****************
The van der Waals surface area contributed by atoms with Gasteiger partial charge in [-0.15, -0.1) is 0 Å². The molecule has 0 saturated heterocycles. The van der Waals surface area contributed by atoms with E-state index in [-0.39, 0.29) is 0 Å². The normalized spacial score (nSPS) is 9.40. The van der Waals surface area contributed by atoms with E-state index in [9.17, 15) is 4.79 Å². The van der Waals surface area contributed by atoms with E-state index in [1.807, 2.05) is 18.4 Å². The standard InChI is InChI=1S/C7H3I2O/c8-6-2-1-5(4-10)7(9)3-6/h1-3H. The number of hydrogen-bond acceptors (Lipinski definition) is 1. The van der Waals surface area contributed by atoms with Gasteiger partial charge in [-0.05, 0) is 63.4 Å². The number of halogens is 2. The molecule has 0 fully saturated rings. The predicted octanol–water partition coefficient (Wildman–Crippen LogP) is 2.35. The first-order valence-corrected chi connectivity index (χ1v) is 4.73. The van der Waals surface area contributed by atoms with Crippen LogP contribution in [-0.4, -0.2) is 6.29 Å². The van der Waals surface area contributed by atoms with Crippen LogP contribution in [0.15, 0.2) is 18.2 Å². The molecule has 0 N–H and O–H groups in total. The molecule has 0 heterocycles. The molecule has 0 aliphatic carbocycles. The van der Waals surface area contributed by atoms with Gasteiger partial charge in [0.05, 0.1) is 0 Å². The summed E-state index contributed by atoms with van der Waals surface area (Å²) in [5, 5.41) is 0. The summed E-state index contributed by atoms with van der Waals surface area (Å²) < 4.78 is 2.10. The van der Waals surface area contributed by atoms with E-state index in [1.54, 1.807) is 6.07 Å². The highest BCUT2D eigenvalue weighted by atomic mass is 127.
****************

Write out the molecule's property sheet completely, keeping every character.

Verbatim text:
The van der Waals surface area contributed by atoms with Gasteiger partial charge in [-0.15, -0.1) is 0 Å². The molecule has 0 saturated heterocycles. The van der Waals surface area contributed by atoms with E-state index in [-0.39, 0.29) is 0 Å². The normalized spacial score (nSPS) is 9.40. The van der Waals surface area contributed by atoms with E-state index in [9.17, 15) is 4.79 Å². The van der Waals surface area contributed by atoms with E-state index in [1.807, 2.05) is 18.4 Å². The standard InChI is InChI=1S/C7H3I2O/c8-6-2-1-5(4-10)7(9)3-6/h1-3H. The number of hydrogen-bond acceptors (Lipinski definition) is 1. The van der Waals surface area contributed by atoms with Gasteiger partial charge in [-0.05, 0) is 63.4 Å². The number of halogens is 2. The molecule has 0 fully saturated rings. The predicted octanol–water partition coefficient (Wildman–Crippen LogP) is 2.35. The first-order valence-corrected chi connectivity index (χ1v) is 4.73. The van der Waals surface area contributed by atoms with Crippen LogP contribution in [-0.4, -0.2) is 6.29 Å². The van der Waals surface area contributed by atoms with Crippen LogP contribution in [0.15, 0.2) is 18.2 Å². The molecule has 0 N–H and O–H groups in total. The molecule has 0 heterocycles. The molecule has 0 aliphatic carbocycles. The van der Waals surface area contributed by atoms with Gasteiger partial charge in [0.05, 0.1) is 0 Å². The summed E-state index contributed by atoms with van der Waals surface area (Å²) in [5, 5.41) is 0. The summed E-state index contributed by atoms with van der Waals surface area (Å²) < 4.78 is 2.10. The van der Waals surface area contributed by atoms with E-state index in [1.54, 1.807) is 6.07 Å². The highest BCUT2D eigenvalue weighted by atomic mass is 127.